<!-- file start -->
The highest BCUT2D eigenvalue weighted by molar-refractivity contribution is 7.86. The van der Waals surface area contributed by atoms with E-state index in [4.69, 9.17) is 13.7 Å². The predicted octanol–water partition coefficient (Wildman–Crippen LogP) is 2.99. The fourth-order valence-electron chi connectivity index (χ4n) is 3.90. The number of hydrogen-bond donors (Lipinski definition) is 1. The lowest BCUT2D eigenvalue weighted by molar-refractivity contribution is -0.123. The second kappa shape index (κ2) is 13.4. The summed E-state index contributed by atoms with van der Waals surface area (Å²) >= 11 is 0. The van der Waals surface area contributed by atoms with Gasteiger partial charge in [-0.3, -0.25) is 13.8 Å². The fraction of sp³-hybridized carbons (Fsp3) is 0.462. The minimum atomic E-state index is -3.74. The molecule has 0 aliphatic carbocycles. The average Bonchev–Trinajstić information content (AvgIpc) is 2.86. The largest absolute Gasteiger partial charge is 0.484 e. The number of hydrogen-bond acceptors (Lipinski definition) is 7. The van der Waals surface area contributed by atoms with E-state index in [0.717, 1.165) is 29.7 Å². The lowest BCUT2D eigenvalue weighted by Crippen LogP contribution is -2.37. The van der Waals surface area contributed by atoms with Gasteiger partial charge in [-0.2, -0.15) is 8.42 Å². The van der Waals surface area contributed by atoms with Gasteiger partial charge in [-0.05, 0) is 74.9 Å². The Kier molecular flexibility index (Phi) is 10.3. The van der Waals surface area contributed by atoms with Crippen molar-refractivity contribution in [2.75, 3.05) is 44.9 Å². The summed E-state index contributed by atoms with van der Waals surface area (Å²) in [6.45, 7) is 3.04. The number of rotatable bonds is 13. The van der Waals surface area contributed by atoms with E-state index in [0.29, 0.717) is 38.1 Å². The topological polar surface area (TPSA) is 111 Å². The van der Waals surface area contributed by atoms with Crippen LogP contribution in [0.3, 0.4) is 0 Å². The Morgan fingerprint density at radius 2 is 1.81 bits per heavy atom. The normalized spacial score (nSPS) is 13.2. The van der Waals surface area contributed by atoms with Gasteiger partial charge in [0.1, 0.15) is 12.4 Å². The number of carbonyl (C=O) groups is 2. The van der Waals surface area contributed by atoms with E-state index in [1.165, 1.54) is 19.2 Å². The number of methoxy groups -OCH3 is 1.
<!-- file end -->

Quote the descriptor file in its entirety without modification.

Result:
The highest BCUT2D eigenvalue weighted by molar-refractivity contribution is 7.86. The van der Waals surface area contributed by atoms with E-state index in [4.69, 9.17) is 13.7 Å². The predicted octanol–water partition coefficient (Wildman–Crippen LogP) is 2.99. The fourth-order valence-electron chi connectivity index (χ4n) is 3.90. The number of hydrogen-bond donors (Lipinski definition) is 1. The lowest BCUT2D eigenvalue weighted by molar-refractivity contribution is -0.123. The second kappa shape index (κ2) is 13.4. The summed E-state index contributed by atoms with van der Waals surface area (Å²) >= 11 is 0. The van der Waals surface area contributed by atoms with Gasteiger partial charge in [-0.3, -0.25) is 13.8 Å². The fraction of sp³-hybridized carbons (Fsp3) is 0.462. The minimum atomic E-state index is -3.74. The molecule has 0 aliphatic carbocycles. The average Bonchev–Trinajstić information content (AvgIpc) is 2.86. The largest absolute Gasteiger partial charge is 0.484 e. The number of hydrogen-bond acceptors (Lipinski definition) is 7. The van der Waals surface area contributed by atoms with E-state index in [0.717, 1.165) is 29.7 Å². The lowest BCUT2D eigenvalue weighted by Crippen LogP contribution is -2.37. The van der Waals surface area contributed by atoms with Gasteiger partial charge in [-0.2, -0.15) is 8.42 Å². The van der Waals surface area contributed by atoms with Gasteiger partial charge in [-0.05, 0) is 74.9 Å². The Kier molecular flexibility index (Phi) is 10.3. The van der Waals surface area contributed by atoms with Crippen molar-refractivity contribution in [2.75, 3.05) is 44.9 Å². The summed E-state index contributed by atoms with van der Waals surface area (Å²) in [6.45, 7) is 3.04. The number of rotatable bonds is 13. The van der Waals surface area contributed by atoms with E-state index in [0.29, 0.717) is 38.1 Å². The topological polar surface area (TPSA) is 111 Å². The van der Waals surface area contributed by atoms with Crippen LogP contribution in [0.3, 0.4) is 0 Å². The Morgan fingerprint density at radius 2 is 1.81 bits per heavy atom. The normalized spacial score (nSPS) is 13.2. The van der Waals surface area contributed by atoms with Gasteiger partial charge in [0.1, 0.15) is 12.4 Å². The number of carbonyl (C=O) groups is 2. The van der Waals surface area contributed by atoms with E-state index in [1.165, 1.54) is 19.2 Å². The number of methoxy groups -OCH3 is 1.